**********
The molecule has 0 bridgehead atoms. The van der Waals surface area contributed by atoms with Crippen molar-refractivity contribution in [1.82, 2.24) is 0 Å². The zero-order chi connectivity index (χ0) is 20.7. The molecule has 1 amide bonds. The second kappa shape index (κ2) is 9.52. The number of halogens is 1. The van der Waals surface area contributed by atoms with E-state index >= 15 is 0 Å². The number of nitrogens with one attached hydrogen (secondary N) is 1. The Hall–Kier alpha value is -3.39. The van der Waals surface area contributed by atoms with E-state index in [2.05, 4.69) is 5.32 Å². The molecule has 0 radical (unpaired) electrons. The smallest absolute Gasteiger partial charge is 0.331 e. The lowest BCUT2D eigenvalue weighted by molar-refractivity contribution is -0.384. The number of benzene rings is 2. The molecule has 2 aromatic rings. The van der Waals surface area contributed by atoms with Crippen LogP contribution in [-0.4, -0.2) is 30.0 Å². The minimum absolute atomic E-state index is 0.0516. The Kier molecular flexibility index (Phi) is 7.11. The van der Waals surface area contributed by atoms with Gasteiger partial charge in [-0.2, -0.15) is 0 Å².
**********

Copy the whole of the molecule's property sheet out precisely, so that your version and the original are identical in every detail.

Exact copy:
The molecule has 0 bridgehead atoms. The van der Waals surface area contributed by atoms with Crippen molar-refractivity contribution in [1.82, 2.24) is 0 Å². The zero-order chi connectivity index (χ0) is 20.7. The molecule has 1 amide bonds. The second kappa shape index (κ2) is 9.52. The number of halogens is 1. The van der Waals surface area contributed by atoms with E-state index >= 15 is 0 Å². The number of nitrogens with one attached hydrogen (secondary N) is 1. The Hall–Kier alpha value is -3.39. The van der Waals surface area contributed by atoms with E-state index in [2.05, 4.69) is 5.32 Å². The molecule has 0 radical (unpaired) electrons. The smallest absolute Gasteiger partial charge is 0.331 e. The lowest BCUT2D eigenvalue weighted by molar-refractivity contribution is -0.384. The number of benzene rings is 2. The molecule has 2 aromatic rings. The van der Waals surface area contributed by atoms with Crippen LogP contribution in [-0.4, -0.2) is 30.0 Å². The minimum absolute atomic E-state index is 0.0516. The Kier molecular flexibility index (Phi) is 7.11. The van der Waals surface area contributed by atoms with Gasteiger partial charge in [-0.2, -0.15) is 0 Å².